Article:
This is a new tourist attraction of our park. Since machines could be driven by the power of human or animal muscles and falling water, why not harness the power of the wind, too?
The main problem with this force of nature was its unpredictability - the wind is not always optimal. If it is too weak, the machine will not work at all. If it is too strong, it can damage or destroy the mill. We are mostly familiar with windmills used for making flour, but there were many other types, too. Windmills were applied for grinding and mixing pigments, crushing rocks for building purposes, weaving hemp ropes, pressing oil, grinding tobacco, wood (for paper production), cacao, coffee or mustard seeds (for making mustard) - any works that could be interrupted. When the wind died down or became too strong, the grinding process was stopped, and the miller waited for the weather to improve.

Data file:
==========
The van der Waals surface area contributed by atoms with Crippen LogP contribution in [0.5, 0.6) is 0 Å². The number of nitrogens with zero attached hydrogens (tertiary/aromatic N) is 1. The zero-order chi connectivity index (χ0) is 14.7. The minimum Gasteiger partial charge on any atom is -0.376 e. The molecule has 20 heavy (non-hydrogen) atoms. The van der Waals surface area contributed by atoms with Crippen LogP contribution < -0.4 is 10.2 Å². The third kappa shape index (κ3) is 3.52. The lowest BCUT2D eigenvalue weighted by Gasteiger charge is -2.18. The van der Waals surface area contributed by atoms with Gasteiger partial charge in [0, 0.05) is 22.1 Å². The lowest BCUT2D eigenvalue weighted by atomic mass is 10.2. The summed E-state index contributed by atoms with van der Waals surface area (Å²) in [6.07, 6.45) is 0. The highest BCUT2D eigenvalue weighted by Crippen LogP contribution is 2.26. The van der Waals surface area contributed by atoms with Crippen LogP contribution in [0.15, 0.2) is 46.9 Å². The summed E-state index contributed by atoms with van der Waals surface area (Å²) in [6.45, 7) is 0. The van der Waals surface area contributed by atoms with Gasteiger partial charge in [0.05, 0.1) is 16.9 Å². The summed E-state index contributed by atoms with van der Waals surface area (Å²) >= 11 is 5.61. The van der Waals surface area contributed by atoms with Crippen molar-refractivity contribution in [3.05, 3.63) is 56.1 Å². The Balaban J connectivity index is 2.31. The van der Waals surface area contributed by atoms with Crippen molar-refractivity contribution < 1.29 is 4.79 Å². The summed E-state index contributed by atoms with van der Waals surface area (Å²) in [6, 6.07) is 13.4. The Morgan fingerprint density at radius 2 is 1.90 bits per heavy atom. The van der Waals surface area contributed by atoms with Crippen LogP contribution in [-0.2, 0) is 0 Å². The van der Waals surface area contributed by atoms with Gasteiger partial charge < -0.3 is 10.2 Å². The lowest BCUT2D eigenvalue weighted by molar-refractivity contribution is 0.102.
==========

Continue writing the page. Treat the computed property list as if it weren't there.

In mines, windmills were mostly used for ventilating the shafts and galleries, so that the miners underground could breathe. There could be no interruption in the supply of fresh air, so that the mechanism was always double. If the wind was not suitable for driving the windmill, a gear was switched and the same work was performed by a horizontal or vertical treadmill. The only difference was that the workers had to be paid or the animals fed while the wind was for free.